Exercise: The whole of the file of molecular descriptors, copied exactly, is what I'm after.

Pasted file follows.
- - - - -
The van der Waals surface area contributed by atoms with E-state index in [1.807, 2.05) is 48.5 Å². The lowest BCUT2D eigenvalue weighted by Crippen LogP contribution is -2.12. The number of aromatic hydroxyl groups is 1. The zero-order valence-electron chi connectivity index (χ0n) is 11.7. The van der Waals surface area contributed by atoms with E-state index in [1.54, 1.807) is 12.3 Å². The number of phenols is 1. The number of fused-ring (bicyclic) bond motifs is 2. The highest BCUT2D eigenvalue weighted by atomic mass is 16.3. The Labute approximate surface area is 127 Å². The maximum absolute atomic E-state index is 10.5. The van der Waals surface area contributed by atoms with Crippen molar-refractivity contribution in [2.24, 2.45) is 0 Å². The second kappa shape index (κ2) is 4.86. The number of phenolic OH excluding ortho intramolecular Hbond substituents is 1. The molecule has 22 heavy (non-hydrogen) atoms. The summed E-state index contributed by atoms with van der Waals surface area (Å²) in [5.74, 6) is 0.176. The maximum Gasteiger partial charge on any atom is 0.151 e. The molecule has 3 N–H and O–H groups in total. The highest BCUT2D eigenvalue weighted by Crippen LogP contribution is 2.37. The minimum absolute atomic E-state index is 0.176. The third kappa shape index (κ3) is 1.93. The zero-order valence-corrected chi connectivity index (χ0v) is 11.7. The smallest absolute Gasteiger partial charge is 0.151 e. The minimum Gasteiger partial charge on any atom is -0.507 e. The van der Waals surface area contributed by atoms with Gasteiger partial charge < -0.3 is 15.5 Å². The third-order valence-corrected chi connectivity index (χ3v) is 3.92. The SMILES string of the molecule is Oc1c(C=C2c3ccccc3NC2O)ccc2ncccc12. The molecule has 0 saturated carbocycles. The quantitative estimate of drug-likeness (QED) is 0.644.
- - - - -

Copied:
The van der Waals surface area contributed by atoms with E-state index in [1.807, 2.05) is 48.5 Å². The lowest BCUT2D eigenvalue weighted by Crippen LogP contribution is -2.12. The number of aromatic hydroxyl groups is 1. The zero-order valence-electron chi connectivity index (χ0n) is 11.7. The van der Waals surface area contributed by atoms with E-state index in [1.54, 1.807) is 12.3 Å². The number of phenols is 1. The number of fused-ring (bicyclic) bond motifs is 2. The highest BCUT2D eigenvalue weighted by atomic mass is 16.3. The Labute approximate surface area is 127 Å². The maximum absolute atomic E-state index is 10.5. The van der Waals surface area contributed by atoms with Crippen molar-refractivity contribution in [2.24, 2.45) is 0 Å². The second kappa shape index (κ2) is 4.86. The number of phenolic OH excluding ortho intramolecular Hbond substituents is 1. The molecule has 22 heavy (non-hydrogen) atoms. The summed E-state index contributed by atoms with van der Waals surface area (Å²) in [5.74, 6) is 0.176. The maximum Gasteiger partial charge on any atom is 0.151 e. The molecule has 3 N–H and O–H groups in total. The highest BCUT2D eigenvalue weighted by Crippen LogP contribution is 2.37. The minimum absolute atomic E-state index is 0.176. The third kappa shape index (κ3) is 1.93. The zero-order valence-corrected chi connectivity index (χ0v) is 11.7. The smallest absolute Gasteiger partial charge is 0.151 e. The minimum Gasteiger partial charge on any atom is -0.507 e. The van der Waals surface area contributed by atoms with Gasteiger partial charge < -0.3 is 15.5 Å². The third-order valence-corrected chi connectivity index (χ3v) is 3.92. The SMILES string of the molecule is Oc1c(C=C2c3ccccc3NC2O)ccc2ncccc12. The molecule has 0 saturated carbocycles. The quantitative estimate of drug-likeness (QED) is 0.644.